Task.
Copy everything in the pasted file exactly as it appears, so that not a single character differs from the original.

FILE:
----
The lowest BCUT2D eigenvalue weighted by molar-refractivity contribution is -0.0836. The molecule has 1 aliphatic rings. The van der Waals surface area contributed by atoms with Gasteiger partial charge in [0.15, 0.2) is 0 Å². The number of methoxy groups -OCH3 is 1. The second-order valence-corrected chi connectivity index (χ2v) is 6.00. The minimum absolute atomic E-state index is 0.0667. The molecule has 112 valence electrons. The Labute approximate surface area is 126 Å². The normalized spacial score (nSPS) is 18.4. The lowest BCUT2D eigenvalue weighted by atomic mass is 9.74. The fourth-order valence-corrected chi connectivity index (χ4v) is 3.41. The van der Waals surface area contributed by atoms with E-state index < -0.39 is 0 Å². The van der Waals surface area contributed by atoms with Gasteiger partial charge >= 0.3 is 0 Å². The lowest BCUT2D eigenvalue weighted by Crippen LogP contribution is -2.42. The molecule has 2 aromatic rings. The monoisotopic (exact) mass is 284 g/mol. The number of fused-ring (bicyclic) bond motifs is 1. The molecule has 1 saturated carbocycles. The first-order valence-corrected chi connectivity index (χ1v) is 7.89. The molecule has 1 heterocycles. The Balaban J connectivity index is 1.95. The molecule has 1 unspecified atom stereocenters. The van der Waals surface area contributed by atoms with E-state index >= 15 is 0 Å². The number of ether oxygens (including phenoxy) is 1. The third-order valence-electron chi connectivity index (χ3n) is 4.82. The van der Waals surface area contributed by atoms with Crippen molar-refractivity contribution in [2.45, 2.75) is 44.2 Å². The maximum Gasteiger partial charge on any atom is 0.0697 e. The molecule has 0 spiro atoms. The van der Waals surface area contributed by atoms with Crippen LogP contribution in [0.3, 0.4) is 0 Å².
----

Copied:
The lowest BCUT2D eigenvalue weighted by molar-refractivity contribution is -0.0836. The molecule has 1 aliphatic rings. The van der Waals surface area contributed by atoms with Gasteiger partial charge in [0.15, 0.2) is 0 Å². The number of methoxy groups -OCH3 is 1. The second-order valence-corrected chi connectivity index (χ2v) is 6.00. The minimum absolute atomic E-state index is 0.0667. The molecule has 112 valence electrons. The Labute approximate surface area is 126 Å². The normalized spacial score (nSPS) is 18.4. The lowest BCUT2D eigenvalue weighted by atomic mass is 9.74. The fourth-order valence-corrected chi connectivity index (χ4v) is 3.41. The van der Waals surface area contributed by atoms with E-state index < -0.39 is 0 Å². The van der Waals surface area contributed by atoms with Gasteiger partial charge >= 0.3 is 0 Å². The lowest BCUT2D eigenvalue weighted by Crippen LogP contribution is -2.42. The molecule has 2 aromatic rings. The monoisotopic (exact) mass is 284 g/mol. The number of fused-ring (bicyclic) bond motifs is 1. The molecule has 1 saturated carbocycles. The first-order valence-corrected chi connectivity index (χ1v) is 7.89. The molecule has 1 heterocycles. The Balaban J connectivity index is 1.95. The molecule has 1 unspecified atom stereocenters. The van der Waals surface area contributed by atoms with E-state index >= 15 is 0 Å². The number of ether oxygens (including phenoxy) is 1. The third-order valence-electron chi connectivity index (χ3n) is 4.82. The van der Waals surface area contributed by atoms with Crippen molar-refractivity contribution in [2.45, 2.75) is 44.2 Å². The maximum Gasteiger partial charge on any atom is 0.0697 e. The molecule has 0 spiro atoms. The van der Waals surface area contributed by atoms with Crippen LogP contribution in [0.3, 0.4) is 0 Å².